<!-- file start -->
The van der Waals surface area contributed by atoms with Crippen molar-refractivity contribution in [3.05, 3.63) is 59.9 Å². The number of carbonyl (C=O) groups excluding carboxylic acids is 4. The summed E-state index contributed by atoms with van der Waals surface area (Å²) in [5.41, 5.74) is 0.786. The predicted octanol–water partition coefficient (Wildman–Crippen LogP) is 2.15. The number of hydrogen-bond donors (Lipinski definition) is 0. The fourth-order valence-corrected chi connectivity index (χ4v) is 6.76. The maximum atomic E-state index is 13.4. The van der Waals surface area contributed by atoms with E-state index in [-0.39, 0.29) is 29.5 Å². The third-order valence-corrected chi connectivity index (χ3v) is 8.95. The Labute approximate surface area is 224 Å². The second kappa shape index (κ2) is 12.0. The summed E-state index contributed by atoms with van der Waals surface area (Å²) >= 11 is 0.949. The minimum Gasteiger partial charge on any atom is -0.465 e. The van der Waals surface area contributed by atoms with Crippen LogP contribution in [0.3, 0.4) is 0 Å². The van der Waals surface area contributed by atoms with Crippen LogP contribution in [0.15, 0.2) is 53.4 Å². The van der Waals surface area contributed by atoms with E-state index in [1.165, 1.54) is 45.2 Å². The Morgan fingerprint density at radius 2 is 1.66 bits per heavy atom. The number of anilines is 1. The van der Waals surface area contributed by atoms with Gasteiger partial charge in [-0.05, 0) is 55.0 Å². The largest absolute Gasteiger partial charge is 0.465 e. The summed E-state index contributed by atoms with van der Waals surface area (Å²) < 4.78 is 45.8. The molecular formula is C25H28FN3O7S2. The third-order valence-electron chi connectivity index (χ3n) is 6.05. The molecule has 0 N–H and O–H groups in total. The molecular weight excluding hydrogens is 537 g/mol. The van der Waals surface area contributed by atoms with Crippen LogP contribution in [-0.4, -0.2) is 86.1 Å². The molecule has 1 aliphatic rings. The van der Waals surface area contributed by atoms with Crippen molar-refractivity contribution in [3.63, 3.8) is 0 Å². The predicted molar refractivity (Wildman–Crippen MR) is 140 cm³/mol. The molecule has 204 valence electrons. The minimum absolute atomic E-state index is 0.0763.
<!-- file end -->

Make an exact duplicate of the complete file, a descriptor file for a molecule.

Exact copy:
The van der Waals surface area contributed by atoms with Crippen molar-refractivity contribution in [3.05, 3.63) is 59.9 Å². The number of carbonyl (C=O) groups excluding carboxylic acids is 4. The summed E-state index contributed by atoms with van der Waals surface area (Å²) in [5.41, 5.74) is 0.786. The predicted octanol–water partition coefficient (Wildman–Crippen LogP) is 2.15. The number of hydrogen-bond donors (Lipinski definition) is 0. The fourth-order valence-corrected chi connectivity index (χ4v) is 6.76. The maximum atomic E-state index is 13.4. The van der Waals surface area contributed by atoms with E-state index in [-0.39, 0.29) is 29.5 Å². The third-order valence-corrected chi connectivity index (χ3v) is 8.95. The Labute approximate surface area is 224 Å². The second kappa shape index (κ2) is 12.0. The summed E-state index contributed by atoms with van der Waals surface area (Å²) >= 11 is 0.949. The minimum Gasteiger partial charge on any atom is -0.465 e. The van der Waals surface area contributed by atoms with Crippen LogP contribution in [0.3, 0.4) is 0 Å². The van der Waals surface area contributed by atoms with Crippen LogP contribution in [0.15, 0.2) is 53.4 Å². The van der Waals surface area contributed by atoms with E-state index in [1.165, 1.54) is 45.2 Å². The Morgan fingerprint density at radius 2 is 1.66 bits per heavy atom. The number of anilines is 1. The van der Waals surface area contributed by atoms with Gasteiger partial charge in [-0.05, 0) is 55.0 Å². The largest absolute Gasteiger partial charge is 0.465 e. The summed E-state index contributed by atoms with van der Waals surface area (Å²) < 4.78 is 45.8. The molecular formula is C25H28FN3O7S2. The third-order valence-electron chi connectivity index (χ3n) is 6.05. The molecule has 0 N–H and O–H groups in total. The molecular weight excluding hydrogens is 537 g/mol. The van der Waals surface area contributed by atoms with Crippen LogP contribution in [-0.4, -0.2) is 86.1 Å². The molecule has 1 aliphatic rings. The van der Waals surface area contributed by atoms with Crippen molar-refractivity contribution in [3.63, 3.8) is 0 Å². The predicted molar refractivity (Wildman–Crippen MR) is 140 cm³/mol. The molecule has 204 valence electrons. The minimum absolute atomic E-state index is 0.0763.